I understand now that the happy ending massages have no risk (my prior question) but this is a completely different activity I wanted clarification on.   I am considering starting pep tomorrow which would be about 48 hours after the activity.

Also you are right, today (24 hrs after) I had strong diarrhea, most likely due to a Gastro infection from the analingus.  I’ll never do that again.

Please advise on the above.

Thanks, 
H. Hunter Handsfield, MD
H. Hunter Handsfield, MD
22 months ago
In theory, analingus could be a risk for HIV, for the reasons stated by the hotline. However, I am unaware of even one case of HIV reported to have been so acquired, I can't say it doesn't happen, but if it does, it is an exceedingly rare event.

You should not take PEP after the event described. As I said, it isn't even worth being tested for HIV.

With diarrhea as the only symptom, and with such rapid onset, it is unlikely your diarrhea was caused by an infection from the analingus.
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22 months ago
Hi Dr,

I started the Pep today (40 hrs after incident). Even if there is a slight risk, as you say, I want to be better safe than sorry.  I have these follow up questions:

1. How effective is Pep after a theoretical exposure?  Hotline told me 99.9% but wanted to confirm with you 
2. So judging from what your saying after my exceedingly low risk + the pep, I should be fine, right?
3. Any side effects I should be aware of with the pep.  It’s the Truvada + isentress 

Thanks very much and thank you again for your great educational service.  

H. Hunter Handsfield, MD
H. Hunter Handsfield, MD
22 months ago
Oh good grief. You might not be able to find a doctor willing to prescribe PEP, Assuming you are truthful about the exposure. In my STD clinic, we would refuse your request.

Another option is to contact the sex worker and ask her to be tested. If she is negative, you would know you could not have acquired HIV.

Finally, consider the major downside of PEP in this situation. Without it, you can have definitive HIV testing in 4-6 weeks. If PEP doesn’t work, it can take 3-6 months for conclusive testing. So you will be looking at up to 6 months of anxiety until you know you’re home free, instead of six weeks.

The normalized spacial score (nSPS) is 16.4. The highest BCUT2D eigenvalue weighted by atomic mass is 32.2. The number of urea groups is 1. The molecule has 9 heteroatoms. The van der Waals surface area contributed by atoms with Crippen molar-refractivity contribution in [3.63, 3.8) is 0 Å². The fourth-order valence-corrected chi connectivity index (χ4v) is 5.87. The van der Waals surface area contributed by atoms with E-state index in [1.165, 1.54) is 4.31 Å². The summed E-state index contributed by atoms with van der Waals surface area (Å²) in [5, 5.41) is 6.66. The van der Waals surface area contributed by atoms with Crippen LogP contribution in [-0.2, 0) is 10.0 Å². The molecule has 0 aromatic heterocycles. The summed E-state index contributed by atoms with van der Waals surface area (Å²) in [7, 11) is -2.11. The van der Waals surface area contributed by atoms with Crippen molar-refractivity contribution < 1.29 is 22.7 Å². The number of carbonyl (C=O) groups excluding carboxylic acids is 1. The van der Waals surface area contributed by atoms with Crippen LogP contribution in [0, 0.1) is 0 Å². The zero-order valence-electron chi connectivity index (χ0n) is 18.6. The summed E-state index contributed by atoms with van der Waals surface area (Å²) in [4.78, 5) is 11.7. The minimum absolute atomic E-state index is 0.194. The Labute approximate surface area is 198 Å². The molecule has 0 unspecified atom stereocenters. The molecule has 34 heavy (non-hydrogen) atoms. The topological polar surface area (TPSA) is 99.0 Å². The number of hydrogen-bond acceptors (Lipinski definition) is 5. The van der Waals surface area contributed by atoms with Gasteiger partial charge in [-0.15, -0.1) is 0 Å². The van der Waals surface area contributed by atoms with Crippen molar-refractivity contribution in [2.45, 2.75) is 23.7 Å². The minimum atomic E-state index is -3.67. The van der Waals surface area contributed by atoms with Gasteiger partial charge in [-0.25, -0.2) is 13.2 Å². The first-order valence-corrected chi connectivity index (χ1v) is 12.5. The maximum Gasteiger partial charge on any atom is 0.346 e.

I strongly urge you to reconsider this unwise decision.
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H. Hunter Handsfield, MD
H. Hunter Handsfield, MD
22 months ago

That completes the responses to two follow-up comments and so concludes this thread.


Also please note the forum does not permit repeated questions on the same topic or exposure, and this is your fourth about low risk events, your third in just two months. This will have to be your last one about obviously low risk HIV exposures. Future new questions about this exposure or otherwise along the same lines will receive no reply and the posting fee will not be refunded. This policy is based on compassion, not criticism, and is designed to reduce temptations to keep paying for questions with obvious answers. In addition, experience shows that continued answers tend to prolong users' anxieties rather than reducing them. Finally, such questions have little educational value for other users, one of the forum's main purposes. Thanks for your understanding. 

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22 months ago
Hi Doctor,

I already started the Pep this morning (40 hrs after activity).  I anticipate my anxiety will be held in check as I know this was an exceedingly low risk exposure to begin with plus the extra preventive measure of the prep.  I know myself and I will be more relaxed this way.   I will take your advise and try to contact the worker.  

I was also seeking to understand the following:

1. Given that do everything right with pep protocol, take it everyday without missing dose, no more exposures, etc., how effective is it?
2.  Any unusual side effects  I should be aware of?

Thanks 


H. Hunter Handsfield, MD
H. Hunter Handsfield, MD
22 months ago
My advice remains that you should not be taking PEP. The data on PEP efficacy are not very precise, but the estimate of PEP effectiveness that you quote is probably about right. At least 90% effective anyway. The doctor who presscribed it is the proper source for advice about side effects, and to discuss whether you really should be taking it.---